Dr. Nancy Rowe on how to educate providers about hepatology guidelines

When discussing survey results showing that providers have varying awareness and understanding about chronic liver disease guidelines, Nancy Rowe, chief of hepatology at Rush University Medical Center, talks about how their understanding could improve.


How were providers asked if they were aware of liver disease guidelines?

I haven’t specifically answered the question myself, but the build is usually something along the lines of, “Are you aware of guidelines for this?” If the answer is no, well, it stops there. But if the answer is yes, it might prompt you to say, “Well, what guidelines do you know?” I think it’s a really different thing to be asked in a questionnaire than when you have a difficult patient in front of you and you’re like, “Oh, wow, I’m going to go to UpToDate and I’m going to read about this because I don’t know the answer here,” and then UpToDate says, “30% of the time you should To do so because the guidelines indicate that this is an evidence-based drug.”

It is troubling that a practitioner who is comfortable caring for a patient with liver disease is unable to name a guide or even the academic body that produces the guide. But this is not the only administrative tool doctors have at their disposal. The survey didn’t ask, “If you don’t know the guidelines, what go-to resource would you consider?” If the phone is a friend around, that could be a problem. If it’s to go to UpToDate or look at Medscape or something like that, they’ll probably get more reliable information.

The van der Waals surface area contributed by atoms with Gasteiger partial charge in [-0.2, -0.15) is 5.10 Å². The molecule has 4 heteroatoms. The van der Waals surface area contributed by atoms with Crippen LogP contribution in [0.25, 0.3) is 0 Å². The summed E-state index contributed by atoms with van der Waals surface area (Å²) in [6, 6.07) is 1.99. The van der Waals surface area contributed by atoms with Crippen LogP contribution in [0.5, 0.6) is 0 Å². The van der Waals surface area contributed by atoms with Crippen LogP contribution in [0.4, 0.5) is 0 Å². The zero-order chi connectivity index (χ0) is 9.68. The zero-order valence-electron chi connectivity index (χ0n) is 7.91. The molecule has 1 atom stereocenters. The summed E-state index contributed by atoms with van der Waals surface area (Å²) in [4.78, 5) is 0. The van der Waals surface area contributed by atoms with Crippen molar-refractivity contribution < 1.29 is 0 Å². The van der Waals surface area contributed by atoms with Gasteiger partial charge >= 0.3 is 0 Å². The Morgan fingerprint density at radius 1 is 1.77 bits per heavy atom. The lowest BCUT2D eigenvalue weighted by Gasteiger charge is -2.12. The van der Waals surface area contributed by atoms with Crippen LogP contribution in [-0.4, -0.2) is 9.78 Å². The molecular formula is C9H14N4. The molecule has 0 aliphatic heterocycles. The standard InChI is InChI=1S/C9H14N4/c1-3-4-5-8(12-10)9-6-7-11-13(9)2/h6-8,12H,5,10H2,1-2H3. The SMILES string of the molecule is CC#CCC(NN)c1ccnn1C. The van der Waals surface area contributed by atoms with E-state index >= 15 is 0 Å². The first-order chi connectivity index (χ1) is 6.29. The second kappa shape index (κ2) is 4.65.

What should be done to educate providers about these guidelines?

Doctor education or provider education is really complicated. We know that if we email something to someone or we email something to someone, it takes effort to read it and then keep it. If we don’t highlight aspects, if we don’t feel they are applicable to the population we care for, and we don’t receive test questions showing that we got our medical knowledge from the thing we’re reading, it may not be helpful.

I think this part of provider education is a bit like patient education. If your patient or provider thinks what you are teaching them is important, they will be more inclined to pay attention and apply it to the patient who comes next. Part of that is just awareness of the disease. Ensure that the person practicing the medical profession, regardless of specialty, knows that up to 30% to 40% of the patients they care for can develop comorbid liver disease, even if they are diabetic or have diabetes. Re-coming for sore throat. This patient may have other co-morbidities, one of which is a hepatic complaint, that they should recognize.

If they understood the scale of individuals with liver disease, they’d be more likely, when that little mail message or little highlight comes in that says, “Would you like to read this? This is an educational piece about a liver problem.” They might be like, “Oh, yeah, I need to read this because this is important for the patients I care for.”

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